French aliya: Romance vs reality – Op-Ed for the Jeruslalem Post
The most consistent feature of Jewish history is that there has never been an instance of a large group of Jews voluntarily emigrating from their country of birth — least of all to make aliya to their biblical homeland.
This aversion to emigration, especially to aliya, emerged at the very birth of the Jewish people — the Exodus from Egypt. Chapter 12 of the Book of Exodus describes how, under the impact of the tenth and most devastating plague, Pharaoh crumbled and agreed to all of Moses’ demands. But he did not merely grant permission for the Hebrew slaves to leave — he and his countrymen threw them out, forcibly and immediately.
“And the Egyptians were urgent upon the people, that they might send them out of the land in haste…” is how the King James version translates the Hebrew phrase “vatechezak Mitzrayim” — rather politely, to my mind.
But the Egyptians were obviously well aware that unless they were “urgent”, many of the Hebrews would not leave of their own volition. The Almighty Himself confirmed that by admitting that He deliberately took the Israelites on the long route to Eretz Yisrael, because the short route would have enabled them to turn tail when faced with Philistine hostility. Indeed, even on the long route, as soon as the going got tough, the ‘let’s return to Egypt’ faction immediately raised its head.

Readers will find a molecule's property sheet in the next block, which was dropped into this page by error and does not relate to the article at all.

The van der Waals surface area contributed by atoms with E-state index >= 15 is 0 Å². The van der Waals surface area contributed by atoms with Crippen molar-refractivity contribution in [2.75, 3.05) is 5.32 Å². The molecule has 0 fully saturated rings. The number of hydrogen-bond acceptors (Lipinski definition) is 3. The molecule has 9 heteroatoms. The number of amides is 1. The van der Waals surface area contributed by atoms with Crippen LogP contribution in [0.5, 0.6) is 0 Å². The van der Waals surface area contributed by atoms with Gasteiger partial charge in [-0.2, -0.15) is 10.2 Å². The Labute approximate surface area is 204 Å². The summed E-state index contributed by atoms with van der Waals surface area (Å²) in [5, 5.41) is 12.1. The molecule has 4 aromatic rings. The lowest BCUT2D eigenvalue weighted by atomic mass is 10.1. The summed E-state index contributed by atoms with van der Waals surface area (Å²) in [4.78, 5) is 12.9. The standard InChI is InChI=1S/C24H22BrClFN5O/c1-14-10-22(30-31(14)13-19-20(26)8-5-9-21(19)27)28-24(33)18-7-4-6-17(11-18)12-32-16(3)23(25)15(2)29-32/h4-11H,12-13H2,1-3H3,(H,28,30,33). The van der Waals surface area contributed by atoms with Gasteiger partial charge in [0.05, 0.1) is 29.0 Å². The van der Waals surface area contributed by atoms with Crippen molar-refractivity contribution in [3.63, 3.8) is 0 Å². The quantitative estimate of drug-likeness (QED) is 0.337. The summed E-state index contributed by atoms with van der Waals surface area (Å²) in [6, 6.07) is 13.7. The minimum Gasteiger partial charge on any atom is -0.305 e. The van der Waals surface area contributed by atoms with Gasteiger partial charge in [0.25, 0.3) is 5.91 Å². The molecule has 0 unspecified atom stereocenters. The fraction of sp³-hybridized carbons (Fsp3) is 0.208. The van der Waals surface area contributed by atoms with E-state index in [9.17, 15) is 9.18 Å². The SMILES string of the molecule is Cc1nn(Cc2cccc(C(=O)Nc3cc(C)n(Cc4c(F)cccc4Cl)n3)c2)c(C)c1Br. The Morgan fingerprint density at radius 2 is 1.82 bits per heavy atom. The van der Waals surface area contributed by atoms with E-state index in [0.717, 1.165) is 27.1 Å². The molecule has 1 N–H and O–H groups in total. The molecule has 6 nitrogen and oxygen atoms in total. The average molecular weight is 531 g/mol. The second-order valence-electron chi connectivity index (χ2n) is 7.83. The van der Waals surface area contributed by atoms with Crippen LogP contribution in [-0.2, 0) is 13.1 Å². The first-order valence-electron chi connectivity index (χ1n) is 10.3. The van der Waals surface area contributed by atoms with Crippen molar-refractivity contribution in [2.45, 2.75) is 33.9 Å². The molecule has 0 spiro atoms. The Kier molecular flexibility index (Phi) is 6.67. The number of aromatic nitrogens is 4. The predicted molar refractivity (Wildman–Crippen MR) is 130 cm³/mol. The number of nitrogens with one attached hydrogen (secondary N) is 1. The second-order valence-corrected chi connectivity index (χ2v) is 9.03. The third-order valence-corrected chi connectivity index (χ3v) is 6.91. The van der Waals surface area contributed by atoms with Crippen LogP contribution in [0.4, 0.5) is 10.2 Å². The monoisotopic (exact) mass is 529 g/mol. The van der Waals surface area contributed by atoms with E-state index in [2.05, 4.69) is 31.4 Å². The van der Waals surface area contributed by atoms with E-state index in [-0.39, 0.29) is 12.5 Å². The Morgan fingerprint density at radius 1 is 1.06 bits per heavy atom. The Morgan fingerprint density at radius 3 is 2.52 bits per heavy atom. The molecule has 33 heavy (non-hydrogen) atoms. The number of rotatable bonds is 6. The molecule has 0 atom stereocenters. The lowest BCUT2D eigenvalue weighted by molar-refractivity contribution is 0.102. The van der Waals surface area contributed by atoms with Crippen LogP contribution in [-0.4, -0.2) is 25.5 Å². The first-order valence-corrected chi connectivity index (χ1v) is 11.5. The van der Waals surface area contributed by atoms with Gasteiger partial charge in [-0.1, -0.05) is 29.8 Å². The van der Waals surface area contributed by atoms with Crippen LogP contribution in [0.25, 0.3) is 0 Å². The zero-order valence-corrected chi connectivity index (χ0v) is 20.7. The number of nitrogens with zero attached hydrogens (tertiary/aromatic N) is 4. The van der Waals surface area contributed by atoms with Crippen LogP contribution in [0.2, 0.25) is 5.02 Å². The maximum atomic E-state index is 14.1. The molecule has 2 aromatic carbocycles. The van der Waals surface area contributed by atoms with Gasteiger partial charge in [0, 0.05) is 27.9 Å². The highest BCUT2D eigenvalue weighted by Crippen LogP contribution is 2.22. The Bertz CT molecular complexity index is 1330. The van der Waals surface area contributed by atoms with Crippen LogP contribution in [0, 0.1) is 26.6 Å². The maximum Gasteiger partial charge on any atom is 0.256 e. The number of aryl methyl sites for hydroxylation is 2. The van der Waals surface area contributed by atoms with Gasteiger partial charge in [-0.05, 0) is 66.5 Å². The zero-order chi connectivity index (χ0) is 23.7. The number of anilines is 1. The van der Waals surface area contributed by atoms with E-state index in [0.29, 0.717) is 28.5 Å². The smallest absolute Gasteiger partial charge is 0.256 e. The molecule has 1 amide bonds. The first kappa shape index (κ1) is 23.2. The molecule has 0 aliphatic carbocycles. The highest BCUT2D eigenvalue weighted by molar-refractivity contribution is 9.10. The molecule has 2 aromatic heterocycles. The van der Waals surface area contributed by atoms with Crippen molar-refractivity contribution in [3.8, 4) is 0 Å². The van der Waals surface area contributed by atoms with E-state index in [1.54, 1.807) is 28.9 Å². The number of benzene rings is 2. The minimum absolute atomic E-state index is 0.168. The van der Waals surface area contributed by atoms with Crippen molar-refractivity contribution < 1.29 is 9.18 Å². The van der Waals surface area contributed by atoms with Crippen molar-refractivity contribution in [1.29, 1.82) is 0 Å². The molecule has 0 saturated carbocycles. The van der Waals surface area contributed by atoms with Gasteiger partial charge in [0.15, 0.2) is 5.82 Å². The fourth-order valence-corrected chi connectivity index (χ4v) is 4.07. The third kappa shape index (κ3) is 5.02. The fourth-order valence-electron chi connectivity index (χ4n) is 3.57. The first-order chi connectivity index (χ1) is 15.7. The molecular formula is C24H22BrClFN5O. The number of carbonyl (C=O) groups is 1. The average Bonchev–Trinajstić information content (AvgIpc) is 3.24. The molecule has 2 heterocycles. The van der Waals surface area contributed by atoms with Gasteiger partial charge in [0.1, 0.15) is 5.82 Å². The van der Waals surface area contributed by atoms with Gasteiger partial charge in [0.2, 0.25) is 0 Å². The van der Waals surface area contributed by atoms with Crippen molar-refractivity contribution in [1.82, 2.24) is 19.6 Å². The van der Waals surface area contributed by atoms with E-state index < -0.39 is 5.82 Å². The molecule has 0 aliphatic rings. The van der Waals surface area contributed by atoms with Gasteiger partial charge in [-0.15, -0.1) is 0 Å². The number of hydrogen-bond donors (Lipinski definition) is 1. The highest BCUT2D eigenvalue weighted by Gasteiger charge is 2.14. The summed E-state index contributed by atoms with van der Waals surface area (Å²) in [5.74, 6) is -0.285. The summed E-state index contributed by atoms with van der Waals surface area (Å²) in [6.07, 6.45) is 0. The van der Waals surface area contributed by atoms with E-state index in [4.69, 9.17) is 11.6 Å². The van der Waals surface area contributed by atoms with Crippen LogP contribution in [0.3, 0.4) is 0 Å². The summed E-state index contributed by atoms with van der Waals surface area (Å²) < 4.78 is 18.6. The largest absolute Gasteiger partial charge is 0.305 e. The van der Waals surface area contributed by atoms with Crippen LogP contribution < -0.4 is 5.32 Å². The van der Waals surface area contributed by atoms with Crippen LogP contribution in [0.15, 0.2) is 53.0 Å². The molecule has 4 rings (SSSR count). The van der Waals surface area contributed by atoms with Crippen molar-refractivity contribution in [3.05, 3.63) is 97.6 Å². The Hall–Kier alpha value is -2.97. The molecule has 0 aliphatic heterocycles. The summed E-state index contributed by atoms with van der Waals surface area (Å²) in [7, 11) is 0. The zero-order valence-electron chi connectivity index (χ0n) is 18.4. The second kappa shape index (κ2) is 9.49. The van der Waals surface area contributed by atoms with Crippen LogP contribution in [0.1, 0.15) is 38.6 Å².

The Bible also records the extent to which nostalgia for the fleshpots of Egypt was rampant among those who actually left. But the oral tradition, preserved in midrashim, maintains that only a small fraction — a fifth, perhaps less — actually crossed the Red Sea. The majority remained behind, intermarried or otherwise submerged in Egyptian culture.
That proved to be the paradigm for all time. Jews don’t exit exile willingly, and the concept of the ‘wandering Jew’ is an invention of the people who ensured that Jews wandered, by forcibly ejecting them from wherever they put down roots.
This immutable historic reality has been the primary defining characteristic of the Zionist enterprise, especially since the establishment of the State of Israel. Every wave of aliya over the last 140-odd years was triggered by an upsurge in anti-Semitism in the countries whence the olim came. No large group ever came unprodded.
Reluctantly accepting this reality, the leaders of the nascent state recognized that the world was effectively divided into two kinds of countries. These were labeled ‘medinot metsuka’, lands of distress, where Jews were persecuted and prevented from leaving, and ‘medinot revacha’, lands of relief or — significantly, as it turned out — welfare, where Jews were free to get on and get ahead, or to leave if they wanted to. But since they were allowed to leave, they didn’t want to…
This distinction remains in force and finds its contemporary expression in the behavior and attitudes of Jews in Ukraine, on the one hand, and France on the other. It explains why, when measured correctly, i.e. as a percentage of the Jewish community, so many Ukrainian Jews made aliyah last year, while so FEW French Jews did. The latter lack the overpowering impetus to leave — they have not been thrown out and do not (yet) perceive themselves to be in imminent peril.
Jewish Agency chairman Natan Sharansky homed in on the key datum regarding French aliya in 2014, by noting that it was the first time ever that more than one percent of the Jewish population of a ‘medinat revacha” made aliyah in a single year. In other words, something novel is taking place in France.
The Agency itself is pretending that this relative surge was a response to its programs and personnel. The latter certainly deserve recognition and credit for their efforts, but the truth remains — as ever — that large numbers of Jews are never pulled, only pushed. In France, as this writer predicted six years ago, the push factors are steadily intensifying.